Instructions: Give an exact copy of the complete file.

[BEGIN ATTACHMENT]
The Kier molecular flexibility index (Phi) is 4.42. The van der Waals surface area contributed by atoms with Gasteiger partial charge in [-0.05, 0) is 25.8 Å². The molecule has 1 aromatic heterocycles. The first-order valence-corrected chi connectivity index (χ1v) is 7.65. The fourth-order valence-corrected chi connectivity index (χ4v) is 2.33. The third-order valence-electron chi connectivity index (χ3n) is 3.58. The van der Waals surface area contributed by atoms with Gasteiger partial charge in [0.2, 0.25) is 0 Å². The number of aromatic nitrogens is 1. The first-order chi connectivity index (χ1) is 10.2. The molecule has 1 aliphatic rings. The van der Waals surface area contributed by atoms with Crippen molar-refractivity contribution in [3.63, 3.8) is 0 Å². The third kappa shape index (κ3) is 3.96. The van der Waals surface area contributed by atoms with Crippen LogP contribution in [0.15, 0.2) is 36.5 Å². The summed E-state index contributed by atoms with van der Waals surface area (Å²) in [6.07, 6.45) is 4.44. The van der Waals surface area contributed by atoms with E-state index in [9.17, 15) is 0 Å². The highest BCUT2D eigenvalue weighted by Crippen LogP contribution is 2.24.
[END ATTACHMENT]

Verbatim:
The Kier molecular flexibility index (Phi) is 4.42. The van der Waals surface area contributed by atoms with Gasteiger partial charge in [-0.05, 0) is 25.8 Å². The molecule has 1 aromatic heterocycles. The first-order valence-corrected chi connectivity index (χ1v) is 7.65. The fourth-order valence-corrected chi connectivity index (χ4v) is 2.33. The third-order valence-electron chi connectivity index (χ3n) is 3.58. The van der Waals surface area contributed by atoms with Gasteiger partial charge in [0.2, 0.25) is 0 Å². The number of aromatic nitrogens is 1. The first-order chi connectivity index (χ1) is 10.2. The molecule has 1 aliphatic rings. The van der Waals surface area contributed by atoms with Crippen molar-refractivity contribution in [3.63, 3.8) is 0 Å². The third kappa shape index (κ3) is 3.96. The van der Waals surface area contributed by atoms with Crippen LogP contribution in [0.15, 0.2) is 36.5 Å². The summed E-state index contributed by atoms with van der Waals surface area (Å²) in [6.07, 6.45) is 4.44. The van der Waals surface area contributed by atoms with E-state index in [9.17, 15) is 0 Å². The highest BCUT2D eigenvalue weighted by Crippen LogP contribution is 2.24.